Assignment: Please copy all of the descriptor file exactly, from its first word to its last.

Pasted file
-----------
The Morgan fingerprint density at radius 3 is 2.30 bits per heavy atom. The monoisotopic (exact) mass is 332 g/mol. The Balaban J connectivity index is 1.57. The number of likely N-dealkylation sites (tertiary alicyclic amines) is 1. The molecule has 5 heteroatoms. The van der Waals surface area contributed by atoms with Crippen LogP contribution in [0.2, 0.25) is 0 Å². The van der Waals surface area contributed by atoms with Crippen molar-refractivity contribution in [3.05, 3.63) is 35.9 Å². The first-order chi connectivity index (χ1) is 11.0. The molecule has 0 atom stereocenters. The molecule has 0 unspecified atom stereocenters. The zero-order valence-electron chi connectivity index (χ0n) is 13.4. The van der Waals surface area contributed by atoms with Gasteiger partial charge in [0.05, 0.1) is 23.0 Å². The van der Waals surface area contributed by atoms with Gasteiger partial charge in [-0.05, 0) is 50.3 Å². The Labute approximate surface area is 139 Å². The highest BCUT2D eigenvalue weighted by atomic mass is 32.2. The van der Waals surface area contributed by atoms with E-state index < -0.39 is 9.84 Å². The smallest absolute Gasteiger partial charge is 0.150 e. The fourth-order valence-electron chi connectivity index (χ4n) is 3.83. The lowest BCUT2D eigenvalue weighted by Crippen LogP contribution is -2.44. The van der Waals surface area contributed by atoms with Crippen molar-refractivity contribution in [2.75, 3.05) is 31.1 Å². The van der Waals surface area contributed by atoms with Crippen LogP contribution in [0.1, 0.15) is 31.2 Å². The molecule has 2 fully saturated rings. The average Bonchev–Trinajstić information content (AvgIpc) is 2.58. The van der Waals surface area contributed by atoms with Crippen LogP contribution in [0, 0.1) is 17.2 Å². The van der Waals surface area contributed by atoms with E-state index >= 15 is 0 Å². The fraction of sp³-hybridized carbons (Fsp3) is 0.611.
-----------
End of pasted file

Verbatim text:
The Morgan fingerprint density at radius 3 is 2.30 bits per heavy atom. The monoisotopic (exact) mass is 332 g/mol. The Balaban J connectivity index is 1.57. The number of likely N-dealkylation sites (tertiary alicyclic amines) is 1. The molecule has 5 heteroatoms. The van der Waals surface area contributed by atoms with Crippen LogP contribution in [0.2, 0.25) is 0 Å². The van der Waals surface area contributed by atoms with Crippen molar-refractivity contribution in [3.05, 3.63) is 35.9 Å². The first-order chi connectivity index (χ1) is 11.0. The molecule has 0 atom stereocenters. The molecule has 0 unspecified atom stereocenters. The zero-order valence-electron chi connectivity index (χ0n) is 13.4. The van der Waals surface area contributed by atoms with Gasteiger partial charge in [0.05, 0.1) is 23.0 Å². The van der Waals surface area contributed by atoms with Gasteiger partial charge in [-0.05, 0) is 50.3 Å². The Labute approximate surface area is 139 Å². The highest BCUT2D eigenvalue weighted by atomic mass is 32.2. The van der Waals surface area contributed by atoms with E-state index < -0.39 is 9.84 Å². The smallest absolute Gasteiger partial charge is 0.150 e. The fourth-order valence-electron chi connectivity index (χ4n) is 3.83. The lowest BCUT2D eigenvalue weighted by Crippen LogP contribution is -2.44. The van der Waals surface area contributed by atoms with Crippen molar-refractivity contribution in [2.75, 3.05) is 31.1 Å². The van der Waals surface area contributed by atoms with Crippen LogP contribution in [0.1, 0.15) is 31.2 Å². The molecule has 2 fully saturated rings. The average Bonchev–Trinajstić information content (AvgIpc) is 2.58. The van der Waals surface area contributed by atoms with Crippen LogP contribution in [0, 0.1) is 17.2 Å². The van der Waals surface area contributed by atoms with E-state index >= 15 is 0 Å². The fraction of sp³-hybridized carbons (Fsp3) is 0.611.